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Story Garden | What do women want?

March 7, 2012

WordPress blog top for author picture and book cover Story GardenFreud famously asked the question: “What do women want?” and apparently, men are still scratching their heads as they try to figure out an answer. A writer friend of mine once said, “If men really want to know what women want, they should read some romance novels.”

Five women’s fiction and romance writers—Justine Davis, Eve Gaddy, Teresa Hill, Vicki Hinze and Judith Arnold—shared our thoughts about what makes our heroines heroic and why women want to read about them.

What distinguishes the heroines of romance novels and women’s fiction from the heroines in other fiction genres?

Vicki HinzeVicki: In romance novels, the heroines face conflicts on multiple levels—physical, emotional and spiritual–and they tend to have the same types of complex conflicts average women do. Heroines share similar concerns, vulnerabilities, fears and doubts, and they address their challenges in ways women can see themselves addressing them. For them, the conflicts are rarely about just them, rarely impact just them, and rarely come at no personal cost.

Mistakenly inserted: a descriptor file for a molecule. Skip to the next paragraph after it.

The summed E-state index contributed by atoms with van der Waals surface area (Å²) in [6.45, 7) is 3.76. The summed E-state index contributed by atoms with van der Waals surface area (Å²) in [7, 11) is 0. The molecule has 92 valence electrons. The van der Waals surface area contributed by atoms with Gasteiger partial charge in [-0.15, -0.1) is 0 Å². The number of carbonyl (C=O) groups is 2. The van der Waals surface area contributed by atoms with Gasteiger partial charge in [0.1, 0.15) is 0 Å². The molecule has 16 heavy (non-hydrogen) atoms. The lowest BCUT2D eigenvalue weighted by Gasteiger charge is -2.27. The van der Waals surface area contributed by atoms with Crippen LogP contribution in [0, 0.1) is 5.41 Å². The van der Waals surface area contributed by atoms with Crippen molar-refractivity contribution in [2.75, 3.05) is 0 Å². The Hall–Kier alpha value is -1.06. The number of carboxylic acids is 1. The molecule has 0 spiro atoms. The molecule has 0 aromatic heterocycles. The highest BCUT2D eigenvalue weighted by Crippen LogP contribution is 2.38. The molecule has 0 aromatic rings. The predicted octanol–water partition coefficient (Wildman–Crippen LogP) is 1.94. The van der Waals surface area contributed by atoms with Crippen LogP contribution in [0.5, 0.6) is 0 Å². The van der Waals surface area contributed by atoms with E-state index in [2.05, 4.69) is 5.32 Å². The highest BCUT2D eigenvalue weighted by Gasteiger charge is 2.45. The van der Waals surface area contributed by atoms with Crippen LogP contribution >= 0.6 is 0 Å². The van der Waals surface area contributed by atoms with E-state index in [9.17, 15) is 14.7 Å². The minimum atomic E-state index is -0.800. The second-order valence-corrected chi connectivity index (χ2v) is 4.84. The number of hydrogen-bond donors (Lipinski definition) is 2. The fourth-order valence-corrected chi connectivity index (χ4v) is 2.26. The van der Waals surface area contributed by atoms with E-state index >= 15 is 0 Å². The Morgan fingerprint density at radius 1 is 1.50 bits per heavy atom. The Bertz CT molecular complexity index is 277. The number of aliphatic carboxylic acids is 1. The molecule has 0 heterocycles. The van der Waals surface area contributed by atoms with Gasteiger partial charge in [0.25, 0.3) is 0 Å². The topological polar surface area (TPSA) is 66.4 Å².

Judith: Women’s fiction and romance heroines aren’t some idealized version of Woman, or some male fantasy. They don’t have to be gorgeous, brilliant and sexually voracious. Nor are they passive, waiting for a hero to rescue them and solve their problems. They’re real women facing real problems. Most important, their thoughts and acts matter to the people around them.

Eve: Sometimes the women in other genres seem much too passive to me. And sometimes they are stereotyped in ways I don’t enjoy reading about. I like that romance heroines are more often strong women who, as Judith says, aren’t waiting around to be rescued. This doesn’t mean they don’t have real problems, or that they are perfect. But they rarely sit by passively.